Cancer Treatment May Inhibit ACTH Overexpression, Preventing Cushing’s Disease

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by Alice Melao |

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The recent identification of genetic mutations linked to Cushing disease (CD) and its unbalanced molecular mechanisms has opened new potential therapeutic avenues for an illness with a large unmet medical need.

In the study, “Recent advances in understanding Cushing disease: resistance to glucocorticoid negative feedback and somatic USP8 mutations,” that appeared in F1000Research, researchers from England’s University of Sheffield Medical School reviewed the molecular mechanisms involved in CD.

The disease is caused by a pituitary gland tumor, called corticotroph adenomas, that secretes high levels of the ACTH hormone, which raises cortisol levels in blood and urine. Most clinical features of CD, including diabetes, osteoporosis, life-threatening infections and psychiatric and cognitive changes, are recognized as adverse effects of high cortisol levels, or hypercortisolism.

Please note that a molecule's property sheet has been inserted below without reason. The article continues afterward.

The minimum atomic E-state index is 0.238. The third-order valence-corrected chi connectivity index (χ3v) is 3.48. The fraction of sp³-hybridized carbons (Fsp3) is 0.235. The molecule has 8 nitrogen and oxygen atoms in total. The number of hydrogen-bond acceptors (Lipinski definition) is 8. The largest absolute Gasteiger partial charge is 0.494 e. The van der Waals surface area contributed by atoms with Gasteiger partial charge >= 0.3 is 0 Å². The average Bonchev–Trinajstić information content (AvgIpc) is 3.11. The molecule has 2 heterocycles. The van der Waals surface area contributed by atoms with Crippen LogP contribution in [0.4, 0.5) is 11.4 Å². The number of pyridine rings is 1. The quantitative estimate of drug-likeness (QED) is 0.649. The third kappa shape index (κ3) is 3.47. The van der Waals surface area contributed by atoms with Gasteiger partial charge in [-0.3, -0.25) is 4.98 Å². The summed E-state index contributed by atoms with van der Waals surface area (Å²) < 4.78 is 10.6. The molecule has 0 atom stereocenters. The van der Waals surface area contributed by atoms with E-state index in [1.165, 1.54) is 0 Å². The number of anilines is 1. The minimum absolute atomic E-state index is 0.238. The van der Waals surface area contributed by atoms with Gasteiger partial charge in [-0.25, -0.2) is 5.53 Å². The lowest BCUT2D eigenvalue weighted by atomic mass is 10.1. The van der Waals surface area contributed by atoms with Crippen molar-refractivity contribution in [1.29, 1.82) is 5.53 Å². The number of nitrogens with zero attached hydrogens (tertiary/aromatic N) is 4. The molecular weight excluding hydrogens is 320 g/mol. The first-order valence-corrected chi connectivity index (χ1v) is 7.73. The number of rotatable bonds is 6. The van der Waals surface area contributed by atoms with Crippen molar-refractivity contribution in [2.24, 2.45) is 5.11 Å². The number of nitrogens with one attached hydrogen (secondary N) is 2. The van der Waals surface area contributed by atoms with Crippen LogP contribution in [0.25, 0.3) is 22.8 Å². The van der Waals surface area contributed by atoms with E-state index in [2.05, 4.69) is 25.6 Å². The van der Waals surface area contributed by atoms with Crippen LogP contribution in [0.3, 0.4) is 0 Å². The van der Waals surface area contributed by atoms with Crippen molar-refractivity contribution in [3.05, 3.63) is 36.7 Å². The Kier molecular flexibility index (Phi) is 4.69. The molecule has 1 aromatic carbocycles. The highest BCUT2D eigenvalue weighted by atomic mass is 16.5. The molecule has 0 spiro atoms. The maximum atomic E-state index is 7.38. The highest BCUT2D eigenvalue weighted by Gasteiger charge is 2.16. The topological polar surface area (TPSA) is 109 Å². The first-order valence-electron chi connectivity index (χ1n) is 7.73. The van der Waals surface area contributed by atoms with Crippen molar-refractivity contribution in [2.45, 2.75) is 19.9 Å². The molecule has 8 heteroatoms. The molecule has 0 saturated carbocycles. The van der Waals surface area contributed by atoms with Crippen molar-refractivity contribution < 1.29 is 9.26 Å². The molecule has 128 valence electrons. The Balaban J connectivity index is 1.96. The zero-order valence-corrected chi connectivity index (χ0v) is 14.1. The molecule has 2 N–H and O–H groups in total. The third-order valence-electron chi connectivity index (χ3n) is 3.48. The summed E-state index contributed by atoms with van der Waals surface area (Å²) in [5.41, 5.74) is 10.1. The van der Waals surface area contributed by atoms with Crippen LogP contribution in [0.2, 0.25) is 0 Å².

Preclinical studies have shown that these tumors often express high levels of testicular orphan nuclear receptor 4 (TR4) and heat shock protein 90 (HSP90). Studies show that both help regulate ACTH production in corticotroph adenomas. Preclinical studies using CD mouse models have already demonstrated the therapeutic potential or TR4 and HSP90 inhibitors, which reduce ACTH levels.

A more recent study showed that 35 to 62 percent of sporadic cases of corticotroph adenomas carried genetic variants of the USP8 gene, which was found to increase expression of epidermal growth factor receptor (EGFR). This protein is highly expressed in up to 75 percent of corticotroph tumors, and is linked to cell proliferation, ACHT production and increased tumor aggressiveness.

In vitro studies in which researchers genetically modified USP8-mutated corticotroph tumor cells to halt the expression of the mutant USP8 showed a marked decrease in both EGFR and ACTH levels.

Researchers observed a similar effect with AstraZeneca’s EGFR inhibitor Iressa (gefitinib). Chinese scientists are exploring Iressa as a CD treatment in a Phase 2 trial (NCT02484755).

“Molecules involved in USP8/EGFR and TR4 signaling pathways as well as selective inhibitors of HSP90 are emerging as attractive therapeutic targets, especially as no ideal treatment exists for treating corticotroph adenomas not cured by surgery, possibly paving the way for personalized medicine in the future,” researchers wrote. “The outcomes of clinical trials using compounds that target these pathways are keenly awaited.”

More studies and clinical trials are still required to further assess the efficacy and tolerability of such therapeutic strategies for CD.